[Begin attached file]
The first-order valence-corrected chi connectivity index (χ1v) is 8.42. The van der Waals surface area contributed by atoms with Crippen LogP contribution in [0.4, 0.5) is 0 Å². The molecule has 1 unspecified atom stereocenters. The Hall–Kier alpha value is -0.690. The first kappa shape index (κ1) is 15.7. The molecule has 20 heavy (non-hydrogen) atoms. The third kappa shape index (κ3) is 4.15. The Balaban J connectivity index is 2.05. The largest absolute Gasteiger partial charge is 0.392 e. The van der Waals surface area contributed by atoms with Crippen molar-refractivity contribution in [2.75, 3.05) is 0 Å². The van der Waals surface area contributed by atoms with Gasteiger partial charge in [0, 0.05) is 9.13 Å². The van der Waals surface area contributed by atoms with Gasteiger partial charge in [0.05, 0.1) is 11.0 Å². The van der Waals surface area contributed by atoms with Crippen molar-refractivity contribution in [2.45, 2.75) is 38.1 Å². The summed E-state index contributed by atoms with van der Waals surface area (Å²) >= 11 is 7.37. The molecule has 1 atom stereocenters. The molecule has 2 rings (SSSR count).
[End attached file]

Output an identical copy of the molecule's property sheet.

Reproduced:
The first-order valence-corrected chi connectivity index (χ1v) is 8.42. The van der Waals surface area contributed by atoms with Crippen LogP contribution in [0.4, 0.5) is 0 Å². The molecule has 1 unspecified atom stereocenters. The Hall–Kier alpha value is -0.690. The first kappa shape index (κ1) is 15.7. The molecule has 20 heavy (non-hydrogen) atoms. The third kappa shape index (κ3) is 4.15. The Balaban J connectivity index is 2.05. The largest absolute Gasteiger partial charge is 0.392 e. The van der Waals surface area contributed by atoms with Crippen molar-refractivity contribution in [2.75, 3.05) is 0 Å². The van der Waals surface area contributed by atoms with Gasteiger partial charge in [0, 0.05) is 9.13 Å². The van der Waals surface area contributed by atoms with Gasteiger partial charge in [0.05, 0.1) is 11.0 Å². The van der Waals surface area contributed by atoms with Crippen molar-refractivity contribution in [2.45, 2.75) is 38.1 Å². The summed E-state index contributed by atoms with van der Waals surface area (Å²) >= 11 is 7.37. The molecule has 1 atom stereocenters. The molecule has 2 rings (SSSR count).